Is a Dental Bridge or Dental Implant Right For You? 8 Things To Consider Before You Decide

If you are considering dental bridges or dental implants, it can be difficult to decide which option is right for you. In this blog post, I’m going to provide you with an in-depth comparison of dental bridges and dental implants.

senior adult man thinking 3D illustration of dental bridge and dental implant

If you’ve ever had a tooth knocked out or broken, you know how it can change your appearance and affect your confidence.

You search online for the best tooth replacement options, and you find the two most popular ones: dental bridges and dental implants.

But how do you know which one is right for you?

I know it can be confusing. But don’t worry! I’m here to help you determine which tooth replacement option is best for your personal situation.

What is the Difference Between A Dental Bridge and An Implant?

Tooth loss is actually more common than you think.

According to data from the American Association of Oral and Maxillofacial Surgeons, an overwhelming majority (69%) of adults aged 35–44 have experienced tooth loss due to accidents, gum disease, failed root canals, or dental decay.

This means many Americans are seeking tooth replacement options. On the top of the list of available options, you’ll find dental implants and dental bridges.

At their core, both implants and bridges are used to replace missing teeth.

However, there are some key differences between the two that you should be aware of before deciding which is best for your smile.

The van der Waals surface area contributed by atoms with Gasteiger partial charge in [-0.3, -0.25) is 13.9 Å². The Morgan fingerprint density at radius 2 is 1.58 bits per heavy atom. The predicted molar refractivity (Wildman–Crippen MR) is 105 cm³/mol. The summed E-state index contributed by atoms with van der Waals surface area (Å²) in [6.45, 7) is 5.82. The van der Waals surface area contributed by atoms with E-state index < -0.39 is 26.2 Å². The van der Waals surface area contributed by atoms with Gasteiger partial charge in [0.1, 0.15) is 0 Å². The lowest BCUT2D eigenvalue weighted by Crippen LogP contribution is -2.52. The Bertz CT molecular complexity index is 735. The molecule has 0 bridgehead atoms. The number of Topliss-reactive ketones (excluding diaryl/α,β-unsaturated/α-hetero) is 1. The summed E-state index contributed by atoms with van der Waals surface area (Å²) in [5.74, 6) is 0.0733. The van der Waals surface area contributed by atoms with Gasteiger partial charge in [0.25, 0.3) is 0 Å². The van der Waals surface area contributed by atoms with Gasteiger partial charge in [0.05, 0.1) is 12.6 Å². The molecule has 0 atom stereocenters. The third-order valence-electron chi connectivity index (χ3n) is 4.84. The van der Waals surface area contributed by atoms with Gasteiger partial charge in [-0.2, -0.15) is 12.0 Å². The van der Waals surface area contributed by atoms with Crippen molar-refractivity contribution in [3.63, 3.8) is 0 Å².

When you lose a tooth, the jawbone in the area begins to deteriorate, shrink, and change your facial appearance and smile over time. As per the American Academy of Implant Dentistry, a dental implant helps prevent this from happening.

A dental implant is a titanium post that is surgically placed into the jawbone to act as a replacement for a missing tooth root.

Implants help maintain bone structure and stimulate bone growth. It prevents other teeth from shifting out of place and provides a secure platform for a crown or prosthesis.

In contrast, a dental bridge is like a bridge over a river or a stream (Stewart & Bagby, 2020).

3D illustration of traditional dental bridge

While bridges can help restore function and esthetics to your smile, they don’t necessarily prevent the jawbone from deteriorating or shrinking. They also require a specific flossing method to prevent gum disease and cavities.

It consists of a false tooth or teeth (pontic(s)) held in place by dental crowns (retainers) that have been cemented onto each of the natural teeth next to the missing tooth or teeth. Thus, a dental bridge “bridges” the gaps in your smile.